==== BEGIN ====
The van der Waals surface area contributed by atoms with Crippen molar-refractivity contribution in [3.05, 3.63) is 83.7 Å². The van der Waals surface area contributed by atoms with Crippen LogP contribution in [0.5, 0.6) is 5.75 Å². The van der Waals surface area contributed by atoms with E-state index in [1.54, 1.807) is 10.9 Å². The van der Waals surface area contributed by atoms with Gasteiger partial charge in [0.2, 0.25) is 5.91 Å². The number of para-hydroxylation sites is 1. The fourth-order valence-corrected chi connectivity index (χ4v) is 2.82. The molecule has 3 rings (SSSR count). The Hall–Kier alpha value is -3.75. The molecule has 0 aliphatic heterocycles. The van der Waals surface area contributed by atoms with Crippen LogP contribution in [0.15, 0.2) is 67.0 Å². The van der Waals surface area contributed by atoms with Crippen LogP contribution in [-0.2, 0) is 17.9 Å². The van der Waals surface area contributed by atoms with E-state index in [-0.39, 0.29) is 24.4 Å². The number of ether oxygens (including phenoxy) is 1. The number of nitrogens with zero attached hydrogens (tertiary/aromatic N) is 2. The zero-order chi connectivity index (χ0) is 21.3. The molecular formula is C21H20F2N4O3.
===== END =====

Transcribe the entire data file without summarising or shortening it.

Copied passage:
The van der Waals surface area contributed by atoms with Crippen molar-refractivity contribution in [3.05, 3.63) is 83.7 Å². The van der Waals surface area contributed by atoms with Crippen LogP contribution in [0.5, 0.6) is 5.75 Å². The van der Waals surface area contributed by atoms with E-state index in [1.54, 1.807) is 10.9 Å². The van der Waals surface area contributed by atoms with Gasteiger partial charge in [0.2, 0.25) is 5.91 Å². The number of para-hydroxylation sites is 1. The fourth-order valence-corrected chi connectivity index (χ4v) is 2.82. The molecule has 3 rings (SSSR count). The Hall–Kier alpha value is -3.75. The molecule has 0 aliphatic heterocycles. The van der Waals surface area contributed by atoms with Crippen LogP contribution in [0.15, 0.2) is 67.0 Å². The van der Waals surface area contributed by atoms with Crippen LogP contribution in [-0.2, 0) is 17.9 Å². The van der Waals surface area contributed by atoms with E-state index in [-0.39, 0.29) is 24.4 Å². The number of ether oxygens (including phenoxy) is 1. The number of nitrogens with zero attached hydrogens (tertiary/aromatic N) is 2. The zero-order chi connectivity index (χ0) is 21.3. The molecular formula is C21H20F2N4O3.